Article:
9:15 a.m.-12:15 p.m.
Richfield High School
7001 Harriet Avenue South, Richfield
Panelists with experience working with the Hispanic, Asian, African American, Somali, Native American and GLBTQ communities will share their perspectives about teaching youth skills to prevent teen pregnancy, HIV and STIs. Participants will also practice essential skills used in most science-based sexuality curricula. Panelists will respond to the skills practice, and offer suggestions for adaptations if necessary. Sponsored by Hennepin County Research, Planning and Development Department, MN Department of Education and MOAPPP.
MOAPPP is a founding member of the Coalition for Responsible Sex Ed. The Coalition advocates for policies on sexuality education and access to confidential health care for minors. Here is a list of Coalition events for 2008. For additional information, visit www.coalitionforsexed.org.
No Coalition events in November 2008.
November 8, 2008 & February 7, 2009
Planned Parenthood Mother/Daughter and Mother/Son Retreats
November 8-Building Foundations, A Day of Connections for Mothers and Sons-Twin Cities
February 7, 2009-Making the Connections, A Day of Discovery for Mothers and Daughters-Duluth
These one-day retreats are for mothers (or female mentors) and their 10-12 year old daughters or sons. Each retreat day focuses on enhancing connection and communication while learning more about puberty, adolescence and emerging sexuality. For more information, see the Mother/Daughter retreat brochure or the Mother/Son brochure or call the Planned Parenthood information line at 612-821-6198
November 12, 2008
Promising Practices for Helping Pregnant and Parenting Students to Succeed
1:00 p.m. Eastern (12:00 p.m. Central)
Join the National Women’s Law Center for a discussion about what schools can do to support this population, as well as a brief overview of the requirements of Title IX with respect to the treatment of pregnant and parenting students and some of the ways schools have violated the law. For more information and to register, visit the National Women's Law Center website.
November 12-14, 2008
Health Disparities Conference, “Health Equality: Honoring Culture While Closing the Gap”
Mystic Lake Casino and Hotel, Prior Lake
Sponsored by the Office of Minority and Multicultural Health of the Minnesota Department of Health, the conference will explore innovative ways to create health equality for all Minnesotans and celebrate effective health initiatives designed to reduce disparities. The conference will also recognize the work of local organizations that are dedicated to reducing health disparities in Minnesota and acknowledge groups from across the country engaged in promoting health equality. For more information, see the registration page.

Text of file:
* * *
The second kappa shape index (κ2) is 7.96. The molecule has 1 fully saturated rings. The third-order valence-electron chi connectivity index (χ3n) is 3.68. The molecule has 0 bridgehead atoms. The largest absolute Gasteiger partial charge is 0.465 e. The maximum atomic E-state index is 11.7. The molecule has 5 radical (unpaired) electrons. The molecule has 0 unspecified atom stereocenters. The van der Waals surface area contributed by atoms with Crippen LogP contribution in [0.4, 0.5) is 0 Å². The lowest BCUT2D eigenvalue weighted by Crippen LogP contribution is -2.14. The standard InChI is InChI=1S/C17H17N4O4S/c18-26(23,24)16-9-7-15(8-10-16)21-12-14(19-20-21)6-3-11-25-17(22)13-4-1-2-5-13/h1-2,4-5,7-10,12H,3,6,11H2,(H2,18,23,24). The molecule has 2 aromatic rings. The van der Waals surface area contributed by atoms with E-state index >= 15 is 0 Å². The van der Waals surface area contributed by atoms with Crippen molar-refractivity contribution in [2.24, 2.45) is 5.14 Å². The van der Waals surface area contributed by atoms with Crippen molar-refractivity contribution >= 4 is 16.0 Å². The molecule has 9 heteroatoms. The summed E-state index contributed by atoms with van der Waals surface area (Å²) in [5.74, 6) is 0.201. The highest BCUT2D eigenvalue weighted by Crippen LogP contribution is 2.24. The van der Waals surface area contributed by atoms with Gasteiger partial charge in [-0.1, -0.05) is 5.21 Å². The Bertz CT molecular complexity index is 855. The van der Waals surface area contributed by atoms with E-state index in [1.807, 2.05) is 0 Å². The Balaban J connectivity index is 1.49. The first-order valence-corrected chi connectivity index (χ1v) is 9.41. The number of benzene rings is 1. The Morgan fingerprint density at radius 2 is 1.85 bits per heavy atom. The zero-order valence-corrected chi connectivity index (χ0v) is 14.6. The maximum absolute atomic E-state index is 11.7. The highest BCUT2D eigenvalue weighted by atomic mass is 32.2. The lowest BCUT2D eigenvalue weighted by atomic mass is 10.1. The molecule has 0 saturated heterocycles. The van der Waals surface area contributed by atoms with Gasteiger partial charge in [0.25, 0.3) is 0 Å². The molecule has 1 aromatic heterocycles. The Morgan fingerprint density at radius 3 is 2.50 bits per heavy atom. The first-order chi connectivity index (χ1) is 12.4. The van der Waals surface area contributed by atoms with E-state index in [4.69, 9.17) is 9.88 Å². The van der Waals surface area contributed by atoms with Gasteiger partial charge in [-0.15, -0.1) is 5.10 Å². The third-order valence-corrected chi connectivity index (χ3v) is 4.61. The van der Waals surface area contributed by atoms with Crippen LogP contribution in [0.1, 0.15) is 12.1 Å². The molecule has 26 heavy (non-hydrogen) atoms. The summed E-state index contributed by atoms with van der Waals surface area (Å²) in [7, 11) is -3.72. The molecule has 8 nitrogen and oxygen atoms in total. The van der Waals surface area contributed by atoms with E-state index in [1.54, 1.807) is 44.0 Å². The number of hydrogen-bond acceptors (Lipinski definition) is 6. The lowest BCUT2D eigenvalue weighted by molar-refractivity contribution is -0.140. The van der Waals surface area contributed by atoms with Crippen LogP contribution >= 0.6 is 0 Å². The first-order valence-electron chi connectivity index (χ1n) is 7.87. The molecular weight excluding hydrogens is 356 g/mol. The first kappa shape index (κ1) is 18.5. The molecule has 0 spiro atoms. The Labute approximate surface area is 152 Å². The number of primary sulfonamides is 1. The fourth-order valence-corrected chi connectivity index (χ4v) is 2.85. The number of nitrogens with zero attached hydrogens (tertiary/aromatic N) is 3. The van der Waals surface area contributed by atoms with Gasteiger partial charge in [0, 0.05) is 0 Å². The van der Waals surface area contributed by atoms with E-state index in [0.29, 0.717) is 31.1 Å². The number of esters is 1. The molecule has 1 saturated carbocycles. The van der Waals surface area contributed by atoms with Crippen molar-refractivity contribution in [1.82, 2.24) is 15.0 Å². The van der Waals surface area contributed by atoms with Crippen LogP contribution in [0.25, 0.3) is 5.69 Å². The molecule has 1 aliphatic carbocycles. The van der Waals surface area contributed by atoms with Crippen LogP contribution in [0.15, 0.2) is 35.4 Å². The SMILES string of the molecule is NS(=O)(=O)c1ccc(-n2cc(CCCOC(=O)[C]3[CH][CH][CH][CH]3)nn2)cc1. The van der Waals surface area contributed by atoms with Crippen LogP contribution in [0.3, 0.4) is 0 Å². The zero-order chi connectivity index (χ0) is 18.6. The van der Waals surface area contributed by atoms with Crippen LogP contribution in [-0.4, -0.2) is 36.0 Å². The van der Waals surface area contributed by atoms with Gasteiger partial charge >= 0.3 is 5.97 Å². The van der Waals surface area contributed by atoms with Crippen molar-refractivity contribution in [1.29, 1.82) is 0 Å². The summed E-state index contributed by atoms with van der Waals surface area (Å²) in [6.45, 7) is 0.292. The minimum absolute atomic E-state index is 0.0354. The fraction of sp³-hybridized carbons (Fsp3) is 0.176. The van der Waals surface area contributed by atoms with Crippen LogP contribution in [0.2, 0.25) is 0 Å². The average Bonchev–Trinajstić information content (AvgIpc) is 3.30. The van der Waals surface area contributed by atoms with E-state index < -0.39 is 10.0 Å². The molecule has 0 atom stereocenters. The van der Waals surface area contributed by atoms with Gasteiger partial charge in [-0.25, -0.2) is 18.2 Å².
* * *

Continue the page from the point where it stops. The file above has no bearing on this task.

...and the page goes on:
November 16-17, 2008
Dads Make A Difference Fall Teen Training
This training is for adults who work with teens in a school, youth-serving or faith-based organization. Make plans to bring the teens you work with to the DMAD that works best for you. For more information, see the flyer (PDF).
December 4, 2008
Contemporary Families: Formation, Function and the Future Conference
U of MN Continuing Education and Conference Center, St. Paul
This conference sponsored by the Minnesota Council on Family Relations will feature keynote speaker Stephanie Coontz, Director of Research and Public Education for the Council on Contemporary Families and family studies teacher at Evergreen State College. For more information, see the brochure (PDF).
January 12–13, 2009
Minnesota Fatherhood Summit
St. Cloud Civic Center, St. Cloud
Join MFFN for their 6th annual winter conference for professionals working in fatherhood programs, early childhood settings, public health, government agencies and related family/social service organizations. For more information, visit www.mnfathers.org or call 651-222-7432.
21st Century Community Learning Centers—Cohort 4 Grant Competition
Approximately $3 million is available to establish or expand high-quality afterschool programs that offer a broad array of services and activities designed to reinforce and complement the regular academic program of participating students before and after school, on school release days, weekends and school vacation periods. For more information, visit www.education.state.mn.us. Deadline: December 23, 2008.